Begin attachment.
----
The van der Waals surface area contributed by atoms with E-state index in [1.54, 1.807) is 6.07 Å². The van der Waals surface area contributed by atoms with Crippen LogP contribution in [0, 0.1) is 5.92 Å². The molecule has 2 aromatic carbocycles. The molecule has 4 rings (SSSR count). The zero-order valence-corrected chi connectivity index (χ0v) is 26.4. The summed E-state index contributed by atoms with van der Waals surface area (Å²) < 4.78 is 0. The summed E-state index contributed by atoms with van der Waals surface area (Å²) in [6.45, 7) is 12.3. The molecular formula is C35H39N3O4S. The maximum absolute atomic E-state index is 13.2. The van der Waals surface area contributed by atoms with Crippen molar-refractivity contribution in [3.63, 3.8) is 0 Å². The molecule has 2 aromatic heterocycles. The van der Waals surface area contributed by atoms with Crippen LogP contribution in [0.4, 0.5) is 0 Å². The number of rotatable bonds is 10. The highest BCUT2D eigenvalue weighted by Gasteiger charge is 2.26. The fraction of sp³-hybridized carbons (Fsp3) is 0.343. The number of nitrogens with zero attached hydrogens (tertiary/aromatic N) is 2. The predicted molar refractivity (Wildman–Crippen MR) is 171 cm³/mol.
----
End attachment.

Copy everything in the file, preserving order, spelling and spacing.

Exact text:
The van der Waals surface area contributed by atoms with E-state index in [1.54, 1.807) is 6.07 Å². The van der Waals surface area contributed by atoms with Crippen LogP contribution in [0, 0.1) is 5.92 Å². The molecule has 2 aromatic carbocycles. The molecule has 4 rings (SSSR count). The zero-order valence-corrected chi connectivity index (χ0v) is 26.4. The summed E-state index contributed by atoms with van der Waals surface area (Å²) < 4.78 is 0. The summed E-state index contributed by atoms with van der Waals surface area (Å²) in [6.45, 7) is 12.3. The molecular formula is C35H39N3O4S. The maximum absolute atomic E-state index is 13.2. The van der Waals surface area contributed by atoms with Crippen molar-refractivity contribution in [3.63, 3.8) is 0 Å². The molecule has 2 aromatic heterocycles. The van der Waals surface area contributed by atoms with Crippen LogP contribution in [0.4, 0.5) is 0 Å². The number of rotatable bonds is 10. The highest BCUT2D eigenvalue weighted by Gasteiger charge is 2.26. The fraction of sp³-hybridized carbons (Fsp3) is 0.343. The number of nitrogens with zero attached hydrogens (tertiary/aromatic N) is 2. The predicted molar refractivity (Wildman–Crippen MR) is 171 cm³/mol.